The Clean Air Act requires large industrial plants to report their total annual emissions of pollutants like sulfur dioxide, carbon monoxide, and smog forming chemicals to state environmental agencies. But a review of Texas data suggests that some companies omit more than eighty percent of their actual emissions in these annual reports. For example, twenty facilities failed to report nearly 16,000 tons of regulated pollutants they released in 2003 in their annual submissions for that year.
According to nearly 800 notifications to the Texas Commission on Environmental Quality in 2003, the twenty plants released a combined total of 19,200 tons of pollutants in 2003 as a result of upsets, maintenance, and startup and shutdown activity, including 7,894 tons of sulfur dioxide, 6,311 tons of carbon monoxide, and 4,947 tons of volatile organic compounds. But when submitting their total annual inventory of emissions to the state for that same year, the facilities admitted releasing only 3,430 tons of pollution. TCEQ currently assesses a fee of $30.90 per ton of emissions reported to the inventory, which means the facilities in question owe the state nearly $500,000 in fees for the unreported pollution.
The Environmental Integrity Project analyzed how many of the municipalities with combined sewer systems in six Great Lakes states (Indiana, Illinois, Michigan, Minnesota, Ohio, and Wisconsin, or EPA’s Region 5) are in compliance with the Clean Water Act. In general, we found that more than half of the municipalities in the Great Lakes states are not yet in full compliance with the Clean Water Act. Evidence suggests that many of the municipalities do not meet minimum standards for preventing combined sewer overflows (CSOs), do not have approved long-term plans required by law for upgrading sewage collection
or treatment systems, and do not adequately report the occurrence of CSOs to the public.
Information and data contained in this report were generally derived from federal and state legislative sources; EPA guidance documents, reports and memoranda; EPA’s Permit Compliance System database; information provided by the states and EPA in response to open
records requests; and personal communications with federal and state regulators. Where discrepancies existed between EPA and state data, we used state data.
EPA’s recently released 2003 emissions data shows that power plant SO2 emissions increased by more than 400,000 tons between 2002 and 2003, rising from 10.19 million tons to 10.59 million tons, or 3.9 percent. Carbon dioxide emissions increased by roughly 47 million tons, from 2.425 billion tons in 2002, to 2.472 billion tons in 2003, a 2 percent increase. Nitrogen oxide emissions from power plants declined 5.6 percent, dropping from 4.36 million to 4.12 million tons.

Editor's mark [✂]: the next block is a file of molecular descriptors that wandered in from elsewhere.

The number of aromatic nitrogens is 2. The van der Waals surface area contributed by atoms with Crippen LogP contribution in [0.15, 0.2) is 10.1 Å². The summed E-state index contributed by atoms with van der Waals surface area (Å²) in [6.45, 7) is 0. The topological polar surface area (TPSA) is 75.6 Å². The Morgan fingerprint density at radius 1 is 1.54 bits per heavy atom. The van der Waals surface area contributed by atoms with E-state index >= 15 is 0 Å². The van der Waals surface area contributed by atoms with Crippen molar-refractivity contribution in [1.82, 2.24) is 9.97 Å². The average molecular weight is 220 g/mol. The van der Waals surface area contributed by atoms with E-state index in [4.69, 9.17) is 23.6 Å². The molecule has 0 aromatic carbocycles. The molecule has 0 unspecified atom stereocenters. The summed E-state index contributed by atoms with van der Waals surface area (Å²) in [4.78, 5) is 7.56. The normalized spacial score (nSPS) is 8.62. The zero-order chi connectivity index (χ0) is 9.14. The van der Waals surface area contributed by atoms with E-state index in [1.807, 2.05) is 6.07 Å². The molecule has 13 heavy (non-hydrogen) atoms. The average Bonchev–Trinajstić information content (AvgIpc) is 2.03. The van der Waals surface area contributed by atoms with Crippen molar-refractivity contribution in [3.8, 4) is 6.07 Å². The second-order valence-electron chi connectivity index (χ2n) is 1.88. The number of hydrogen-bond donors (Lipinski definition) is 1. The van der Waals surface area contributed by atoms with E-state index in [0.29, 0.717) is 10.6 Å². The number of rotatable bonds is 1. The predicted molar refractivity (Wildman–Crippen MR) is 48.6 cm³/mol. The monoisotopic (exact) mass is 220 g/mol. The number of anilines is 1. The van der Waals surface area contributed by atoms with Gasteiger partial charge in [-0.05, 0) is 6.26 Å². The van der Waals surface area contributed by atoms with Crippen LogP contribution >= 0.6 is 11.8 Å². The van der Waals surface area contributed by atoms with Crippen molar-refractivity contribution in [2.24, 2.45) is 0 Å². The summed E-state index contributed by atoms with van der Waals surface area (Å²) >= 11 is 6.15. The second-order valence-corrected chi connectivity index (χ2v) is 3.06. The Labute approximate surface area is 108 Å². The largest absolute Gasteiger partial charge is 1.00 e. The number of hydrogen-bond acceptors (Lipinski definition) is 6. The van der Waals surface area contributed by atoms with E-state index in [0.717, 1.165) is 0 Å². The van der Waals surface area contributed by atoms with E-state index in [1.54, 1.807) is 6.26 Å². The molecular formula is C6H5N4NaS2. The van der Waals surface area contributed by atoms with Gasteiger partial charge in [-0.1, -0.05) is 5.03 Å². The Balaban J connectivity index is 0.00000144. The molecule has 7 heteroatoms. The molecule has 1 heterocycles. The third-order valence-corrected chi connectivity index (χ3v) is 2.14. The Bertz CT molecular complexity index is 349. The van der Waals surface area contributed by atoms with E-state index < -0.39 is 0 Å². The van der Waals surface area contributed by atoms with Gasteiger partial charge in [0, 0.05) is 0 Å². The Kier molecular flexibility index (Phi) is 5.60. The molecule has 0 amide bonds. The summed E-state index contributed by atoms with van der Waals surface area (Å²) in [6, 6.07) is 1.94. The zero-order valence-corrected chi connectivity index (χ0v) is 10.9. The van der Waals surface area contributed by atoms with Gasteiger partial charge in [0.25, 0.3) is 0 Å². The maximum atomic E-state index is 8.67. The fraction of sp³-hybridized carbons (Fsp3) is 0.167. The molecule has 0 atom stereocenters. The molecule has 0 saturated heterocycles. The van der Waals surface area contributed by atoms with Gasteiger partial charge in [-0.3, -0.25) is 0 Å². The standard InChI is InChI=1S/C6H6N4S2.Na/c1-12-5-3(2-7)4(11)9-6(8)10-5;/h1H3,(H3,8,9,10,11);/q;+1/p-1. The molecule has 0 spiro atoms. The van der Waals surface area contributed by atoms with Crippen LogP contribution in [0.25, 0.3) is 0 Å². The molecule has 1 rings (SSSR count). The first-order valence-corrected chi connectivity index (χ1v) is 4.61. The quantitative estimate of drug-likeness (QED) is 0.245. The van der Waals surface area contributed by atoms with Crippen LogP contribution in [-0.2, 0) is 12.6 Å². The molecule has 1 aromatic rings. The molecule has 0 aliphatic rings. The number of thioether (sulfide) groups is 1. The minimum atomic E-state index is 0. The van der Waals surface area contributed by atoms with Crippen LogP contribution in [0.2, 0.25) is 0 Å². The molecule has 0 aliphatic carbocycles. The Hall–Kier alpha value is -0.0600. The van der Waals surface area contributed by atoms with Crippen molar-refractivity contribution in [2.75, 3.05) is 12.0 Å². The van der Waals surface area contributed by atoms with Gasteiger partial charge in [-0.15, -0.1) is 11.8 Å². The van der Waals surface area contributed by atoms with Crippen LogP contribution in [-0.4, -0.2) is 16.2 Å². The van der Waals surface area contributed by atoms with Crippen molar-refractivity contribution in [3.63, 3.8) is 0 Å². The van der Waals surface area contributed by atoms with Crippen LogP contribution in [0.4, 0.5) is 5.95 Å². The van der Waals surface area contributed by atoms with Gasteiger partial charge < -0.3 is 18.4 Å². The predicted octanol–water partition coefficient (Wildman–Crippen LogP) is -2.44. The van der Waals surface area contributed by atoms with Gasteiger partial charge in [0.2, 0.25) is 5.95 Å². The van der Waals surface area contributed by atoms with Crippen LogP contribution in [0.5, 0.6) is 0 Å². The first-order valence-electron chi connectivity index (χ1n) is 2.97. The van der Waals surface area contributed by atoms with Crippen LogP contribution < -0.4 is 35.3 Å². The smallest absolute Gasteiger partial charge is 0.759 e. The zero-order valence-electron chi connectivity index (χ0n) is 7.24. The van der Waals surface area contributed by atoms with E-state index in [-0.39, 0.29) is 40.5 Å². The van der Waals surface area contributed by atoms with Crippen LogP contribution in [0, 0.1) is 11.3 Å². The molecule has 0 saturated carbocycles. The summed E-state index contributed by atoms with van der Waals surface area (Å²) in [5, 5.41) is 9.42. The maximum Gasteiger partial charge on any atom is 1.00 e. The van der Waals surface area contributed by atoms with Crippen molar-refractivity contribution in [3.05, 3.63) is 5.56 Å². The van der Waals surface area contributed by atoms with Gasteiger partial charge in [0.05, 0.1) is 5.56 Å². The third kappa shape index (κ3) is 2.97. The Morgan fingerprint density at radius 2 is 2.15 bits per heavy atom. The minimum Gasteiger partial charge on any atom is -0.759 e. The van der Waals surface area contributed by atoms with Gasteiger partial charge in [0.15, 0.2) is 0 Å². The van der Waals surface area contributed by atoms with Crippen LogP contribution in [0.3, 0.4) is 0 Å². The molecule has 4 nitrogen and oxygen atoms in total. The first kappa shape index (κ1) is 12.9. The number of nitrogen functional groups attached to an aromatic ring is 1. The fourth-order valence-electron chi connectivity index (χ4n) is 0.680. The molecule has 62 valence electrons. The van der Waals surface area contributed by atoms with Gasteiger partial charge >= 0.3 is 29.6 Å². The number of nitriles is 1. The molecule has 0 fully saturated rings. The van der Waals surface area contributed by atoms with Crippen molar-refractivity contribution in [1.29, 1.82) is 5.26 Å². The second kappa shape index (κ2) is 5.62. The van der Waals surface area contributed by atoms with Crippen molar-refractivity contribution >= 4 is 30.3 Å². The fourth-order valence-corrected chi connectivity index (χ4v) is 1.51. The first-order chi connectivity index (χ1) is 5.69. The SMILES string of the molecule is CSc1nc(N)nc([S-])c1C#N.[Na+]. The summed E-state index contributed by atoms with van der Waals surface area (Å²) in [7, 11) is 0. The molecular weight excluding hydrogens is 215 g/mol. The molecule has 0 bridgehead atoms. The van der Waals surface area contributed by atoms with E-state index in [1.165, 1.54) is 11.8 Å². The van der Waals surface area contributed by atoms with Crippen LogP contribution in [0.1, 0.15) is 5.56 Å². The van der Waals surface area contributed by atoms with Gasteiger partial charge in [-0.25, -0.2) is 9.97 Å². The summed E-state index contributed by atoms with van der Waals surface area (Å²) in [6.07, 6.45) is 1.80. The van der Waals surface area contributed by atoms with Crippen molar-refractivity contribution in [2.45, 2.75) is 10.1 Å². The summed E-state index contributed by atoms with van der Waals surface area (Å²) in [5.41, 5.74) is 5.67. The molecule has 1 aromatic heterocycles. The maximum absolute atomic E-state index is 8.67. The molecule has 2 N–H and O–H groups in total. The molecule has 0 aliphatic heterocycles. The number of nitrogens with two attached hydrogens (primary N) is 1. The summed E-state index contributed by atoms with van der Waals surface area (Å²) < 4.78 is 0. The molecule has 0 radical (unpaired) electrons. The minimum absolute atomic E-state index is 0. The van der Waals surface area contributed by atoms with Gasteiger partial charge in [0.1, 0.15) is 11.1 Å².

SO2 and NOx interact in the air to form nitric and sulfuric acids, commonly known as acid rain. Besides causing major environmental and property damage, SO2 and NOx combine to form fine particle pollution that causes asthma attacks and lung ailments. According to EPA studies, fine particle pollution from power plants is linked to heart and lung diseases, which contribute to more than 20,000 premature deaths a year.
Whether it is runoff loaded with sediment streaming from construction
sites or the polluted water that flows from industrial lots and city streets into urban storm drains, uncontrolled storm water has a devastating effect on water quality across the United States and poses a serious threat to the Great Lakes region. Storm water damages ecosystems, wildlife, and aquatic habitats by washing bacteria, sediment, heavy metals, oil and grease, and debris into waterways, and also by compounding the effects of erosion and flooding.
The U.S. Environmental Protection Agency (EPA) releases the results of the annual Toxic Release Inventory (TRI) each summer. The TRI has proved to be a powerful tool for raising consciousness about sources of toxic pollution and encouraging companies to act voluntarily to reduce their emissions. The official TRI, however, tells only part of the story because it dramatically underestimates the amount of toxic pollution from the petrochemical industry. The Texas Commission on Environmental Quality (TCEQ) has conducted studies which demonstrate the extent to which emissions of toxic chemicals from petrochemical facilities in Texas are underreported. This report applies the TCEQ’s findings nationwide and reveals that emissions of toxic chemicals, including known carcinogens such as benzene and butadiene, are four to five times higher than is reflected in the TRI.